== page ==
The next major directory is labelled myisam. We will begin by mentioning that myisam is one of what we call the MySQL storage engine directories.For example the heap directory contains the source files for the heap storage engine and the ndb directory contains the source files for the ndb storage engine. But the files in those directories are mostly analogues of what's in the myisam directory, and the myisam directory is sort of a 'template'.On the myisam directory, you'll find the programs that do file I/O. Notice that the file names begin with the letters mi, by the way. That stands for MyISAM, and most of the important files in this directory start with mi.
File handling programs on mysql-5.0/myisam:
Row handling programs on mysql-5.0/myisam:
Drilling down a bit, you'll also find programs in the myisam directory that handle deleting,updating, and inserting of rows. The only one that's a little hard to find is the program for inserting rows, which we've called mi_write.c instead of mi_insert.c.
Key handling programs on mysql-5.0/myisam:
The final notable group of files in the myisam directory is the group that handles keys in indexes.To sum up: (1) The myisam directory is where you'll find programs for handling files, rows, and keys. You won't find programs for handling columns — we'll get to them a bit later.(2) The myisam directory is just one of the handler directories. The programs in the other storage engine directories fulfill about the same functions.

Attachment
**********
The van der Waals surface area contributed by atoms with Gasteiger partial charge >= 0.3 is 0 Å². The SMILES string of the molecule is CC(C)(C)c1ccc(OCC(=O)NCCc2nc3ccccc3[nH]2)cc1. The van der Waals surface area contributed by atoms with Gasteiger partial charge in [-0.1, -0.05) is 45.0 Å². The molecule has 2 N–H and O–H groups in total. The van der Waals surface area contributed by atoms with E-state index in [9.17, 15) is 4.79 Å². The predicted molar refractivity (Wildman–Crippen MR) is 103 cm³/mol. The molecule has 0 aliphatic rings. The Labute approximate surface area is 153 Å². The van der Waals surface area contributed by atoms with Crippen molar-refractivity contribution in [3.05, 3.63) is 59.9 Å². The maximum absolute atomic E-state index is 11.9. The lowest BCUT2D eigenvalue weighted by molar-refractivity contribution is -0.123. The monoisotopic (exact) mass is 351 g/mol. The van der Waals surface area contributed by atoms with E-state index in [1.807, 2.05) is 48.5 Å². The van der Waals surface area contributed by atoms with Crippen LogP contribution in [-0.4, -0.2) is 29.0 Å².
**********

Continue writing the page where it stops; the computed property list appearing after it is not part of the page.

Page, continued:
Major Directories: mysys
The next major directory is labelled mysys, which stands for MySQL System Library. This is the toolbox directory, for example it has low level routines for file access. The .c files in mysys have procedures and functions that are handy for calling by main programs, for example by the programs in the myisam directory. There are 115 .c files in mysys, so we only can note a sampling.Sampling of programs on mysql-5.0/mysys size name comment Example one: with charset.c routines, you can change the character set. Example two: mf_qsort.c contains our quicksort package. Example three: mf_tempfile.c has what's needed for maintaining MySQL's temporary files. You can see from these examples that mysys is a hodgepodge. That's why we went to the trouble of producing extra documentation in this document to help you analyze mysys's contents.